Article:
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      • Hi Dan, please read my comment carefully. I specifically commented on predator control, not subsistence hunting. Show me one scientific study that shows how predator control leads in the long run to sustainable increases in moose or caribou!

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    • Lack of predator control on Unimak Is had lead to severely depressed caribou populations and NO hunting subsistence or otherwise. For many years people were able to hunt caribou there sustainably. Wolves moved in and severely reduced the herd. An out of control low level FWS totally stopped a scientifically designed predator control effort fully within the Fed and State management policies yet now a few years later – folks down there still cannot hunt.

      For years there were populations that could sustain hunting and some predators in the Cold Bay area. The herd did grow too much, then the predators came in and the whole caribou population declined severely for quite a while. Granted there may have been overgrazing too. But as range conditions improved the herd did not, as wolves kept the population depressed and subsistence and sport hunting was suspended – for how long I don’t recall. . A carefully run control program was conducted a few years ago designed to just protect the newborn calves for their critical early month. The herd has grown and I believe very limited hunting has been slowly restored. I believe the hunting has been slightly liberalized again this fall – so Nelson Lagoon, Cold Bay, King Cove and Sand Point folks have a chance to get some meat.

      Check out the facts with ADFG on these herds and history. Since the 1950’s, I believe the caribou were generally in a sustained level until the mid 80s when wolves moved in in a big way – I was there. I heard the complaints and saw the herd decline precipitously.

      Note too, in the 80’s the Feds insisted on removing cows from several islands near Sand Point – a common source of meat for Sand Point and King Cove. So Fed shot all the cows and then blocked some predator control for caribou- subsistence needs of the locals be damned. This latest Rule will screw the subsistence user all while the Feds try to pose as the “Subsistence Saviors” to bush Alaska.

      Sustained subsistence and sport hunting in AK will depend on some active management and not on passive “non-management” which historically results in stable but extremely low abundance of food animals – usually too low to allow ANY harvest – including subsistence – the people MOST dependent on those resources.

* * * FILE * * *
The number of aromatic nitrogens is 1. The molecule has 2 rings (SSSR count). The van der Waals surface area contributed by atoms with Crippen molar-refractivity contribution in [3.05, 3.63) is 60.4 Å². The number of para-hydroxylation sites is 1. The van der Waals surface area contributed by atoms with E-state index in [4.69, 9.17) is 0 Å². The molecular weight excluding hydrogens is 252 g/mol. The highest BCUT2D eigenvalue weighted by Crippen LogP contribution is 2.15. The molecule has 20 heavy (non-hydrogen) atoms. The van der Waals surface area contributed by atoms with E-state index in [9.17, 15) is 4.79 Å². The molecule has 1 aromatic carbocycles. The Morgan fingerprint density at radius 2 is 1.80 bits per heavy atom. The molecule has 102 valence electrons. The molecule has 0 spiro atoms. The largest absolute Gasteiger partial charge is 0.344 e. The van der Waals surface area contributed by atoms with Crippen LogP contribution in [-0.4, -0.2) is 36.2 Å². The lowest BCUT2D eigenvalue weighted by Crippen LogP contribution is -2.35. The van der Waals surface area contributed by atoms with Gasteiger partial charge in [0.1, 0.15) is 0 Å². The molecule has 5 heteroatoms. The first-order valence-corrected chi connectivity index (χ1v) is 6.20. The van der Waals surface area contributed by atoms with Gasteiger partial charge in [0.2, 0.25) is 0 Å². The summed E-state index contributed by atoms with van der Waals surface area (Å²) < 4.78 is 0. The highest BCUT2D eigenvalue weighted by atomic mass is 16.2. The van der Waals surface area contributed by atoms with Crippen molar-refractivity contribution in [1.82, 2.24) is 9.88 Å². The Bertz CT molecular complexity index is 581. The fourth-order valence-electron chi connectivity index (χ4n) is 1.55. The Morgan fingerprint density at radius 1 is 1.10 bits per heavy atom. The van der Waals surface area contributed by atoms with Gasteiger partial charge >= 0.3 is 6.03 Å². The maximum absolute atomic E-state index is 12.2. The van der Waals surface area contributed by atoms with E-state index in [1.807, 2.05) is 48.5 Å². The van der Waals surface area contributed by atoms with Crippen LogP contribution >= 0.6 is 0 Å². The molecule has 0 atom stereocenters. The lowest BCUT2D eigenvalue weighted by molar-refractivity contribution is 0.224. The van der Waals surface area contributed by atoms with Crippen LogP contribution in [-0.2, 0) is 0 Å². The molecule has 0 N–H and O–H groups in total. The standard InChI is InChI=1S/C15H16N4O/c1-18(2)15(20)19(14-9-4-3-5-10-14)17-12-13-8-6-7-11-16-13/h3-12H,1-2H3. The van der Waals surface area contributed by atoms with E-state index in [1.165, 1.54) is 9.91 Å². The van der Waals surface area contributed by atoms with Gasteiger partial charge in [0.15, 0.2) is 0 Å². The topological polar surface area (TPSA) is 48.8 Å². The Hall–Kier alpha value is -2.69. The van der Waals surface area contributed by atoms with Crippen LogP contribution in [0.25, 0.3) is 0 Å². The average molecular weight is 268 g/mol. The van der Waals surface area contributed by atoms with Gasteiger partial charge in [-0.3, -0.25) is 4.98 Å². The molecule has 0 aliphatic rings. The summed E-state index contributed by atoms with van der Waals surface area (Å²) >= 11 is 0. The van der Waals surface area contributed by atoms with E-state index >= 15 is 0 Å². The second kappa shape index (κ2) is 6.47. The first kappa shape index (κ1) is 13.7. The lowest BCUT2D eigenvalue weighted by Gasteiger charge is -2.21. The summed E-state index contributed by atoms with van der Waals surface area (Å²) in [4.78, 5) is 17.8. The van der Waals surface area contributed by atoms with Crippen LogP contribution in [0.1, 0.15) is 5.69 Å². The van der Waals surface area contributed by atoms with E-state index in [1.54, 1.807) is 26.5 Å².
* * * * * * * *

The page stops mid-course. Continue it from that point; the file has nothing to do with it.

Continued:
Take a look at the North Alaska Peninsula caribou & moose herds. Now granted its not just a predator problem, possibly a range condition problem but that hasn’t been fully verified either for caribou. What was learned there tho, is that the strong salmon escapements seem to sustain larger wolf populations than would be expected – as the fish are available to young wolves in the critical late fall period where they need to gain size and strength to take large prey. Without those fish there would likely be much fewer wolves. At any rate subsistence and sport harvests have been prohibited for caribou for over 20 years. For the first time I think this fall some limited hunting may be allowed. Its likely the herd would have rebounded earlier if the Feds would have allowed some predator control -like the Bristol Bay Fed. Subsistence Advisory Council requested for many many years (as well as State Advisory Committees) – and the Feds refused. In the mean time people in Naknek / King Salmon, Egegik, Pilot Point, Ugashik and Pt Heiden, Chigniks have been severely restricted and even closed for a very long time – when salmon fishing incomes declined and subsistence needs were great.

      If you care to investigate, I believe that ADFG has found some key techniques to do effective, scientific predator control. Taking a pack or 2 of wolves off key calving grounds gives caribou calves the chance to survive for that first month of life and sustain or even grow a severely depressed herd.

      Watch the news this next week. I suspect the State will be providing their responses to this stealth release by the Feds. I’m hearing thru the grapevine that the State became aware of the final rule less than an hour before it hit the streets. Yet the predictable anti control groups released comments and complete editorials within an hour. Coincidence? They are that fast to compose lengthy commentaries? I suspect the cheering section had advance copies of the rule before the Feds even bothered to inform the State. The Feds are using propaganda and not science nor respecting the statehood act in this move.

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  3. How common or ethical is it for a top federal official to write an opinion piece in a private news service then provide a link to that piece on an official federal website? I find it very strange and highly unprofessional. Was the comment offered to other news outlets?